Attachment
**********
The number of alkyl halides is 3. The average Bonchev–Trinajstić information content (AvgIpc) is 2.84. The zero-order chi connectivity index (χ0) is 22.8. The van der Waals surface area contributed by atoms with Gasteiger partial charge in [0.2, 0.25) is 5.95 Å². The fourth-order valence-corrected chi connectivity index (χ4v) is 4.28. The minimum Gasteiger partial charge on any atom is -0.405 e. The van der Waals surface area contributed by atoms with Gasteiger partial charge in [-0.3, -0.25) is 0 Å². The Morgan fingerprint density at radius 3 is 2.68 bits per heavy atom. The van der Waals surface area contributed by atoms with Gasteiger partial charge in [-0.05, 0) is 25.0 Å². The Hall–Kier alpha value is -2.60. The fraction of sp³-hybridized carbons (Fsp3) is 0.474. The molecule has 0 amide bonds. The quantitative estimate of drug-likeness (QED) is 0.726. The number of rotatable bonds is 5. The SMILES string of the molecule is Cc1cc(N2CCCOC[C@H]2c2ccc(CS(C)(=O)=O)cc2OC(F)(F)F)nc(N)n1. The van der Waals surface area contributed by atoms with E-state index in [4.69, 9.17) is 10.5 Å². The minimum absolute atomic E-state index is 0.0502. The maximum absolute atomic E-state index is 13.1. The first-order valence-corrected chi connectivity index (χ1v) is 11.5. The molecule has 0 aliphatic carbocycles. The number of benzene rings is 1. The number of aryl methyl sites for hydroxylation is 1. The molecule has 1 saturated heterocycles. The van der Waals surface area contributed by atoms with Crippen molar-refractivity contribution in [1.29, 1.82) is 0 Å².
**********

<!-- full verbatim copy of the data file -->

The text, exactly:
The number of alkyl halides is 3. The average Bonchev–Trinajstić information content (AvgIpc) is 2.84. The zero-order chi connectivity index (χ0) is 22.8. The van der Waals surface area contributed by atoms with Gasteiger partial charge in [0.2, 0.25) is 5.95 Å². The fourth-order valence-corrected chi connectivity index (χ4v) is 4.28. The minimum Gasteiger partial charge on any atom is -0.405 e. The van der Waals surface area contributed by atoms with Gasteiger partial charge in [-0.3, -0.25) is 0 Å². The Morgan fingerprint density at radius 3 is 2.68 bits per heavy atom. The van der Waals surface area contributed by atoms with Gasteiger partial charge in [-0.05, 0) is 25.0 Å². The Hall–Kier alpha value is -2.60. The fraction of sp³-hybridized carbons (Fsp3) is 0.474. The molecule has 0 amide bonds. The quantitative estimate of drug-likeness (QED) is 0.726. The number of rotatable bonds is 5. The SMILES string of the molecule is Cc1cc(N2CCCOC[C@H]2c2ccc(CS(C)(=O)=O)cc2OC(F)(F)F)nc(N)n1. The van der Waals surface area contributed by atoms with E-state index in [4.69, 9.17) is 10.5 Å². The minimum absolute atomic E-state index is 0.0502. The maximum absolute atomic E-state index is 13.1. The first-order valence-corrected chi connectivity index (χ1v) is 11.5. The molecule has 0 aliphatic carbocycles. The number of benzene rings is 1. The number of aryl methyl sites for hydroxylation is 1. The molecule has 1 saturated heterocycles. The van der Waals surface area contributed by atoms with Crippen molar-refractivity contribution in [1.29, 1.82) is 0 Å².